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{{ safesubst:#invoke:Unsubst||$N=Use British English |date=__DATE__ |$B= }} Measurement is the assignment of a number to a characteristic of an object or event, which can be compared with other objects or events.<ref name=pedhazur>{{#invoke:citation/CS1|citation |CitationClass=book }}</ref><ref name = bipm>{{#invoke:citation/CS1|citation |CitationClass=book }}</ref> The scope and application of a measurement is dependent on the context and discipline. In the natural sciences and engineering, measurements do not apply to nominal properties of objects or events, which is consistent with the guidelines of the International vocabulary of metrology published by the International Bureau of Weights and Measures.<ref name=bipm /> However, in other fields such as statistics as well as the social and behavioral sciences, measurements can have multiple levels, which would include nominal, ordinal, interval, and ratio scales.<ref name=pedhazur /><ref name = "Koch 2008"></ref>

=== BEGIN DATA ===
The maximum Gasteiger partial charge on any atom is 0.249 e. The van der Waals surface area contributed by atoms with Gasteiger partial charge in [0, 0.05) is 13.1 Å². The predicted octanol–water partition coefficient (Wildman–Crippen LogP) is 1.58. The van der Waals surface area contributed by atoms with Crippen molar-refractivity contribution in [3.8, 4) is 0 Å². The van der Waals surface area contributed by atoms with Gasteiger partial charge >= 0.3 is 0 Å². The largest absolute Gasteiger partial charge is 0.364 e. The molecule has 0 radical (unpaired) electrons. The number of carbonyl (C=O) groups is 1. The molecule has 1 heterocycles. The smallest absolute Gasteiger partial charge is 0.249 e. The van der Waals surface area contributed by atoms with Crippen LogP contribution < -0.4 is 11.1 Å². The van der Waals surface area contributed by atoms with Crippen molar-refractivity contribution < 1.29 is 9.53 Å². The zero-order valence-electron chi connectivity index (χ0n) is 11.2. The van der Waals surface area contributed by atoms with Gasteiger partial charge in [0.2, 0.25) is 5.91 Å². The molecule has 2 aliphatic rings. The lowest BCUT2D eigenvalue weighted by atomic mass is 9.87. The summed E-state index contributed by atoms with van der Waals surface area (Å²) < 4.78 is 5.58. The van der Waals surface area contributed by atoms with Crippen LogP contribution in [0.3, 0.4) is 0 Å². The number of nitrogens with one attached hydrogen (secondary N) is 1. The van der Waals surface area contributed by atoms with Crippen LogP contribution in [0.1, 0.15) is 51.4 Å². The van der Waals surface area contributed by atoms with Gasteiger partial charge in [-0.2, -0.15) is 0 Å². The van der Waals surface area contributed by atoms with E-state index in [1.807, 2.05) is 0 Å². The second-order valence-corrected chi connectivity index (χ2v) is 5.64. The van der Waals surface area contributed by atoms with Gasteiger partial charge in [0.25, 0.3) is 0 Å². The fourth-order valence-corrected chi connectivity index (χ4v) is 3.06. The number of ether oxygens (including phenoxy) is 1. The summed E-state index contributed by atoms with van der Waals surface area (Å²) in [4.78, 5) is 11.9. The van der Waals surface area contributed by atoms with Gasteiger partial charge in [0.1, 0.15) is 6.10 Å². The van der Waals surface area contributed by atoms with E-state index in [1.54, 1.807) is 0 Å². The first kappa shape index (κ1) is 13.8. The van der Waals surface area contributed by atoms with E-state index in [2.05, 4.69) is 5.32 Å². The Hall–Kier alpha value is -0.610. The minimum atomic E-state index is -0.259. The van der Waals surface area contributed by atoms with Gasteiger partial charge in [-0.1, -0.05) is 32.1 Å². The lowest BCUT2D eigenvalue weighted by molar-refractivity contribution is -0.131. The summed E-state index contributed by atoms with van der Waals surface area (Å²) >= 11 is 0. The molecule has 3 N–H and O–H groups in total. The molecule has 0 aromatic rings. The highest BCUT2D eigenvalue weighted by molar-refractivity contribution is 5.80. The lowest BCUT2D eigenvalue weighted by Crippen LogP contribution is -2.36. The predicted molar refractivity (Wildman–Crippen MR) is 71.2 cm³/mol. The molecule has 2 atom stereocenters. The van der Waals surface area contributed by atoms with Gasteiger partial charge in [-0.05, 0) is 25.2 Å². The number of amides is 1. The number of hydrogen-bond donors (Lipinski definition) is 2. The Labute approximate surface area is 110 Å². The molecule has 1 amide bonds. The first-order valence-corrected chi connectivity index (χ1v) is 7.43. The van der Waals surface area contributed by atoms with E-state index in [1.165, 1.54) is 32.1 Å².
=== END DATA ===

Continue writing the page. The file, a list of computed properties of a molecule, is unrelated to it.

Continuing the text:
Measurement is a cornerstone of trade, science, technology, and quantitative research in many disciplines. Historically, many measurement systems existed for the varied fields of human existence to facilitate comparisons in these fields. Often these were achieved by local agreements between trading partners or collaborators. Since the 18th century, developments progressed towards unifying, widely accepted standards that resulted in the modern International System of Units (SI). This system reduces all physical measurements to a mathematical combination of seven base units. The science of measurement is pursued in the field of metrology.

A typical tape measure with both metric and US units and two US pennies for comparison

Measured sections
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